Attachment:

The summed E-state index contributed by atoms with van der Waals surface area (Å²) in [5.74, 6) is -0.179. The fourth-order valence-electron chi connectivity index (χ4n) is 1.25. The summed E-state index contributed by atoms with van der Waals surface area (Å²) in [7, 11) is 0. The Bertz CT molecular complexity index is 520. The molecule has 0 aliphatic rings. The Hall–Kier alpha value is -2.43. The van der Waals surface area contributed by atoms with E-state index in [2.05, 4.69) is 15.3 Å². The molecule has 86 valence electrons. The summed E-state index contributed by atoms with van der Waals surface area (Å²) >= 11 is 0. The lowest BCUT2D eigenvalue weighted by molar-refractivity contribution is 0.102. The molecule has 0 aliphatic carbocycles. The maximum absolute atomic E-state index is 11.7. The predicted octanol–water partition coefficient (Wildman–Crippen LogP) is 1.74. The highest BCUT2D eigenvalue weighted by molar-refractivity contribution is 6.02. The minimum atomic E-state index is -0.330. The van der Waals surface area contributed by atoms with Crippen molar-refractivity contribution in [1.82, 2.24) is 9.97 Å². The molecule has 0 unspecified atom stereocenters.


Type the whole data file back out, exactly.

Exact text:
The summed E-state index contributed by atoms with van der Waals surface area (Å²) in [5.74, 6) is -0.179. The fourth-order valence-electron chi connectivity index (χ4n) is 1.25. The summed E-state index contributed by atoms with van der Waals surface area (Å²) in [7, 11) is 0. The Bertz CT molecular complexity index is 520. The molecule has 0 aliphatic rings. The Hall–Kier alpha value is -2.43. The van der Waals surface area contributed by atoms with E-state index in [2.05, 4.69) is 15.3 Å². The molecule has 86 valence electrons. The summed E-state index contributed by atoms with van der Waals surface area (Å²) >= 11 is 0. The lowest BCUT2D eigenvalue weighted by molar-refractivity contribution is 0.102. The molecule has 0 aliphatic carbocycles. The maximum absolute atomic E-state index is 11.7. The predicted octanol–water partition coefficient (Wildman–Crippen LogP) is 1.74. The highest BCUT2D eigenvalue weighted by molar-refractivity contribution is 6.02. The minimum atomic E-state index is -0.330. The van der Waals surface area contributed by atoms with Crippen molar-refractivity contribution in [1.82, 2.24) is 9.97 Å². The molecule has 0 unspecified atom stereocenters.